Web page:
a b ) Power supply
March 23, 2010 1:38:19 AM

What is a "12V amp range"?

A PSU can deliver different kinds of power, but MOST of the power that a modern computer needs is the 12 volt DC kind.

So when you are looking for a power supply for a modern computer, your main interest is how much 12V power it can deliver. The 12V power comes on either a single rail (channel if you like) or multiple rails. Some major PSUs have just one rail and some have many... there is no clear right and wrong there, despite what the various companies may claim.


Let's look at a fake PSU label, so that we can see what it all means:




You'll notice the part we are really interested in is circled in red.

This particular PSU has two rails, apparently. They could be lying but we'll believe them. 12V1 and 12V2.

12V1, according to the chart, can deliver up to 30 amps. If more than that is drawn from this rail, it's supposed to shut down (If it's a good PSU).

12V2, according to the chart, can deliver up to 28 amps. Any more and it's supposed to shut down.

12V1 and 12V2 CANNOT deliver 58 amps combined. Very important. This is ONLY a statement of the maximum each rail can hit BY ITSELF.

We know that amps x voltage = wattage. 58A x 12V = 696W... but this is only a 640W PSU.

Jimbo has told us what these two rails are actually capable of though, and it's 520W.
All we have to do is apply the formula we just learned in reverse:

520W / 12V = 43.33 so we'll just say 43 amps of 12V power

There you have it, that is how we get the ranges for our database and how we know where a PSU fits with others. We ignore the claimed total wattage and focus on how many 12V amps a PSU can actually deliver to you computer... because that's what matters most.

Related resources
a c 77 ) Power supply
March 24, 2010 1:24:05 AM

Reserved, if needed (Give Right to Mod to Delete Post for extra space for Proximon)

Great starting point... sKora, you and the rest of the gang have put a great list together. I wish I've been able to add in more PSU than I did.
a b ) Power supply
March 25, 2010 7:28:02 PM

Some more work has been done.
March 26, 2010 12:47:19 PM

Does this mean that every psu quoted in the ''PSU Ranked List'' is a good psu and ok to use?? :o 
a b ) Power supply
March 26, 2010 12:53:35 PM

Starges said:
Does this mean that every psu quoted in the ''PSU Ranked List'' is a good psu and ok to use?? :o 



If you read the list you will see it will tell you if the power supply failed and how it fails also click to the reveiws will give you even more info on them.


I love that list its a great list of reveiws for PSU.
March 26, 2010 12:53:52 PM

dont think so,

eg:

Ultra X4 1200 Would make a good 65amp 12v unit (950w or so) if priced accordingly


so that unit is not exactly getting good outlooks
March 26, 2010 1:08:23 PM

what does''no APFC'' mean?
March 26, 2010 1:14:58 PM

Starges said:
what does''no APFC'' mean?



"Active Power Correction Factor"
March 26, 2010 1:28:37 PM

So that means it means it has a switch at the back for that?
March 26, 2010 2:39:37 PM

It means that the PSU has circuitry that automatically corrects for efficiency under load.


http://en.wikipedia.org/wiki/Power_factor_correction


Quote:
An "active power factor corrector" (active PFC) is a power electronic system that controls the amount of power drawn by a load in order to obtain a power factor as close as possible to unity. In most applications, the active PFC controls the input current of the load so that the current waveform is proportional to the mains voltage waveform (a sine wave). The purpose of making the power factor as close to unity (1) as possible is to make the load circuitry that is power factor corrected appear purely resistive (apparent power equal to real power).[12] In this case, the voltage and current are in phase and the reactive power consumption is zero. This enables the most efficient delivery of electrical power from the power company to the consumer.[13]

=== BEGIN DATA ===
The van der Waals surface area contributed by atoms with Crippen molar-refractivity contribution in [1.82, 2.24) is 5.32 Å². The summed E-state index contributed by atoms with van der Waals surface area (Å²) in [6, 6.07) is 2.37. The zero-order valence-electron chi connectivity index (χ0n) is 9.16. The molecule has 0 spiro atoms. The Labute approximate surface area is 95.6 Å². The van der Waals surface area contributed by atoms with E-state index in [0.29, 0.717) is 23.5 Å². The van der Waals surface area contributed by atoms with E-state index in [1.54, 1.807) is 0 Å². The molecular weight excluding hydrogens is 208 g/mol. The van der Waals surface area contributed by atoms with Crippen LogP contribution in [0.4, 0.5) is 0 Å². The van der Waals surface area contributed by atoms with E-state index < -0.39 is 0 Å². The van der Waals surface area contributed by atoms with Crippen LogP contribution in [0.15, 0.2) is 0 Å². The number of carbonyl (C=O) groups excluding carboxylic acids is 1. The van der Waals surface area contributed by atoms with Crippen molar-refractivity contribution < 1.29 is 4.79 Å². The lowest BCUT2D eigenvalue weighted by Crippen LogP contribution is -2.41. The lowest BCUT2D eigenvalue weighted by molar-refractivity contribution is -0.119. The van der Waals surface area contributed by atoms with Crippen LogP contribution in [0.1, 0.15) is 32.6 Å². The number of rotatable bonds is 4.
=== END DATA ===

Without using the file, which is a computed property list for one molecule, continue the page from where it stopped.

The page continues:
Specifications taken from the packaging of a 610W PC power supply showing Active PFC ratingSome types of active PFC are:

Boost
Buck
Buck-boost
Active power factor correctors can be single-stage or multi-stage.

In the case of a switched-mode power supply, a boost converter is inserted between the bridge rectifier and the main input capacitors. The boost converter attempts to maintain a constant DC bus voltage on its output while drawing a current that is always in phase with and at the same frequency as the line voltage. Another switchmode converter inside the power supply produces the desired output voltage from the DC bus. This approach requires additional semiconductor switches and control electronics, but permits cheaper and smaller passive components. It is frequently used in practice. For example, SMPS with passive PFC can achieve power factor of about 0.7–0.75, SMPS with active PFC, up to 0.99 power factor, while a SMPS without any power factor correction has a power factor of only about 0.55–0.65.[14]

Due to their very wide input voltage range, many power supplies with active PFC can automatically adjust to operate on AC power from about 100 V (Japan) to 230 V (Europe). That feature is particularly welcome in power supplies for laptops.

With the rising cost of energy and concerns over the efficient delivery of power, active PFC has become more common in consumer electronics.[15] Current Energy Star guidelines for computers (ENERGY STAR® Program Requirements for Computers Version 5.0) call for a power factor of ≥ 0.9 at 100% of rated output in the PC's power supply. According to a white paper authored by Intel and the U.S. Environmental Protection Agency‎, PCs with internal power supplies will require the use of active power factor correction to meet the ENERGY STAR® 5.0 Program Requirements for Computers.[16]
a c 77 ) Power supply
March 26, 2010 3:18:45 PM

Starges said:
Does this mean that every psu quoted in the ''PSU Ranked List'' is a good psu and ok to use?? :o 

You need to look at the ranking in the "PSU Ranked List" to determine if the PSU is good or not..

Good, Better, Best List... IMO
  • Rank 1 never has more than 5 units in a given power range, and is the best. Best
  • Rank 2 has PSUs that are almost as good as those in rank 1. Maybe they were bumped out of rank one, or maybe they were placed there because of similarities to former rank 1 units. Better
  • Rank 3 has PSUs that are good, passing all tests, but not remarkable. Good

    Not Recommend for most part... IMO
  • Rank 4 has PSUs that don't really meet standards or may have minor flaws. Often they can be OK as long as you don't load them up too much. This is here for folks that may not have access to better PSUs.
  • Rank 5 is to be avoided at all costs.
    a b ) Power supply
    March 27, 2010 6:12:48 AM

    Starges said:
    what does''no APFC'' mean?